Spain, with its Mediterranean flair and exquisite architectural offerings, is one of the world's most popular destinations to visit. Located on the Iberian Peninsula and surrounded by water and mountains, as well as the country of Portugal, Spain offers much to the international student. The country has a long and rich cultural history and boasts a wide variety of terrain including beaches, pastures, mountains, and desert-like areas. Known for art, music, cuisine and other cultural activities, Spain is also a leader in renewable energy development, particularly in the areas of solar power and wind energy. A combination of good universities, a language spoken around the world and the attractive cosmopolitan lifestyle of the Spanish people make it an attractive place for people looking to study abroad. Those interested in studying law will find that the country's top universities offer excellent legal programs to consider. The Law System in Spain Spain follows the civil legal tradition and is guided by the Spanish Constitution as its primary source of law. When interpretation is made, the Tribunal constitutional will handle matters. The court system includes a supreme court, a national court, provincial courts, municipal courts and tribunals that attend to civil needs in autonomous communities.
Study Law in Spain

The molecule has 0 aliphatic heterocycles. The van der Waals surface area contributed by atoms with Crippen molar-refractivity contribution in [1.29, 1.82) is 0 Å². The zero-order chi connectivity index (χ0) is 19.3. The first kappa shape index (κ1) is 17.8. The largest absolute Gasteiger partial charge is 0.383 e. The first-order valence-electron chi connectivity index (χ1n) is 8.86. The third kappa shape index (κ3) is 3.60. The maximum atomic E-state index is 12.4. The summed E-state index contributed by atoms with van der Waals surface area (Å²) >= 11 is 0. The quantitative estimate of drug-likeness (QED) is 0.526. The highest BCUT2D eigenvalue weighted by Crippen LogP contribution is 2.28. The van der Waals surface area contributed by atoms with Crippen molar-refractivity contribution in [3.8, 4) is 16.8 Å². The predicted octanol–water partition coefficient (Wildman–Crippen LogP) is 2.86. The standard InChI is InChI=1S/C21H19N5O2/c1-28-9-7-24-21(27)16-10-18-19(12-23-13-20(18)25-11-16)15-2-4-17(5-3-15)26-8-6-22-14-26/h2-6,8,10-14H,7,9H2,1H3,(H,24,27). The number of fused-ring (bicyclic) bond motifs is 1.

The Spanish law degree is worldly known. Many Spanish legal programs focus on Spanish, European Union and United States legal systems, although some will teach civil law only. This multi-system approach provides a well-rounded approach to legal education. Earning a Law Degree in Spain Applying to law school requires undergraduate training in law. After completing the required undergraduate coursework, you can apply to the law school of your choice. To study law in Spain, plan to spend five years studying law, as this is considered the standard length of time a Spanish law degree takes. Upon graduation, Spanish law students must enter a two-year training period. After completing this training, the student must pass the state exam before practicing law. One of the benefits of studying law in Spain is the cost. If you attend a public university, you will need to pay a "matricula", which can be several hundred Euros, but the rest of tuition is covered by the state. This means you can attain a degree in law in Spain with little cost outside of room and board. Once again, the fees vary from one institution to the other. Spain's emphasis on civil law brings excellent job opportunities for graduates, both in the country and in many neighboring European countries. This is the same type of law practiced in the Netherlands, for example, which is considered a hub for the world's legal proceeding. Also, by studying in Spain, which requires fluency in both Spanish and English, students are trained in two of the world's most common languages. This combination of legal training and linguistics provides a solid foundation for a future legal career.